Why businesses can’t afford to get the great office return wrong
As companies contemplate reopening their offices in the wake of Covid-29, Condeco Software outlines what a return to work can look like for business with strategic planning and successful technology integration
Offices closed, employees working from home and business meetings being conducted at dining room tables and in DIY home offices: it’s business as usual for the workforce in what we now describe as the ‘new normal’ and how we envision work in the future following the impact of the Covid-19 pandemic.
But whilst employees acclimatise to working in and around their normal living spaces, business leaders across the world are making preparations for buildings, offices and workspaces to receive workers once the lockdown restrictions are lifted. What will this look like and what are the consequences for getting this wrong?
Primarily, the number one focus of the return to work strategy is the health and safety of employees. Government guidelines will dictate the basis of what actions need to be adhered to in their workspaces, but if employees do not feel safe or are not convinced that their organisations have provided a robust, secure and safe setting for them to work in, people will be hesitant to put their health and wellbeing at risk.
The mental challenge for many employees will start from the commute to work, in particular, individuals that use public transport to travel to and from work in densely populated cities and built-up areas where there are larger volumes of people. When workers arrive in the office, providing an environment that caters for the wellbeing of their physical, mental and emotional health is critical, especially in the initial transitional stage.
Employee training and communication
Implementing new working processes and following government guidelines on social distancing at work is just the first hurdle, making sure employees understand and follow the new procedures is the next.
Before employees even begin to think about getting back to work, it will be absolutely crucial to ensure that new rules and guidelines are communicated clearly concerning desk allocation, sanitisation processes and movement around the workplace.
If employees fail to follow the new measures and do not observe social distancing rules, they risk the health and safety of their fellow workers and colleagues, which could lead to further lockdown restrictions and ongoing damage to business functions and operations.
Managing the post-virus office
When the economy reopens for business, getting ahead of the competition will be critical for every organisation in every industry. Businesses that are well prepared and have a comprehensive solution for dealing with the new workplace post Covid-19, will have the competitive edge. To put it simply, the sooner a business becomes operational the sooner they can get back to business.
The pandemic has left most companies reducing budgets and cutting costs, so the temptation to provide a makeshift or less robust solution to deliver the management of new processes is high. However, businesses that opt for a less effective solution to deal with new social distancing, sanitisation and contact tracing guidelines are putting themselves at risk of further shutdown periods if any employees become infected. This will cause more interruption to productivity, detrimental effect on revenue and have a significant impact on employee trust, confidence and wish to return to the office.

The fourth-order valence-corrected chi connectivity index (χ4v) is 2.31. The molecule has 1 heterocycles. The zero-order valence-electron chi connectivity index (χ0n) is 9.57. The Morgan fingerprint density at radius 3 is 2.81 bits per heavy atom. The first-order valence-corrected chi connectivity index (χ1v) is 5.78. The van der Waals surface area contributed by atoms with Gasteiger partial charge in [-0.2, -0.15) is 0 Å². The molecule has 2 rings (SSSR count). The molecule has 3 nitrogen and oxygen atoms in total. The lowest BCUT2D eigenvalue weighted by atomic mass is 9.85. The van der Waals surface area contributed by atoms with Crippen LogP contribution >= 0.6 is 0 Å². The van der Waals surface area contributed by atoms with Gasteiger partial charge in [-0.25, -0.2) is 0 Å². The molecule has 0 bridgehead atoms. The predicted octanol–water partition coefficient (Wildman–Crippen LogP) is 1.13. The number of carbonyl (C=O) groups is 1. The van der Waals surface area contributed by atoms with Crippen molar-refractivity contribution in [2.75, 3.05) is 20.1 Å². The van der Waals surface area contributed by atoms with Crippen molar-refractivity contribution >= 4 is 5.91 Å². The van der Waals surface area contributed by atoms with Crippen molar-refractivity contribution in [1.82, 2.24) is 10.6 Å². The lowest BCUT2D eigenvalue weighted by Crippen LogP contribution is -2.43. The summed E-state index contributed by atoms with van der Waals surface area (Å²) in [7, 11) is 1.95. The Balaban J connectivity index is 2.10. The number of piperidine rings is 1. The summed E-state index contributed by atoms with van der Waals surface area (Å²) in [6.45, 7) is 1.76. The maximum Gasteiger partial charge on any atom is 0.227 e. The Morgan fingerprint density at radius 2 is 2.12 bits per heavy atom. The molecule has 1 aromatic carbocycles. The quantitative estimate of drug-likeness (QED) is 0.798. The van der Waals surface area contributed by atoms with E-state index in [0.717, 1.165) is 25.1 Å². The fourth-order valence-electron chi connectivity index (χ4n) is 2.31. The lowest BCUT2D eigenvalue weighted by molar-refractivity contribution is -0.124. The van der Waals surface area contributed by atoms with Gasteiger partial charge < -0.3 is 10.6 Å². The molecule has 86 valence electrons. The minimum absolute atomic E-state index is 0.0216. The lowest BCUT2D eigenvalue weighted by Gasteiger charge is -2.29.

The benefits of implementing technology as a solution gives businesses the opportunity to integrate new procedures quickly and deliver an efficient solution that will handle the workspace and office throughout the pandemic period and beyond. New ways of working are here to stay and when employees do start to come back to the office, it will be to collaborate and meet with customers and colleagues. Most businesses have widely recognised that their day-to-day work can happen from the home office – at least for part of the week.
‘Desk management software gives the ability to see where people were present in the workspace…’
The key proficiencies that technology can provide include the secure storage of data for contact tracing. Desk management and workspace software gives office managers and HR departments the ability to see where people were present in the workspace at any given time and who they interacted with should a member of staff become sick.
Another way in which software automation offers core benefits include communications for sanitisation. Once an employee has finished with a workspace, whether that be a desk, meeting room or communal area, electronic communications can be delivered to cleaning services to sanitise the workspace and get it ready for the next person to use.
Technology solutions also provide support for employees working from home who are planning to visit the office – they give access to desk and workspace booking applications for enhancing productivity, scheduling and enabling people to collaborate with their colleagues face to face.
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From the way that we live to the way that we work, our personal and professional environments have changed drastically. As people begin to head back into the workplace and understand what the new normal looks like, technology solutions can aid in supporting a flexible, safe and secure workplace.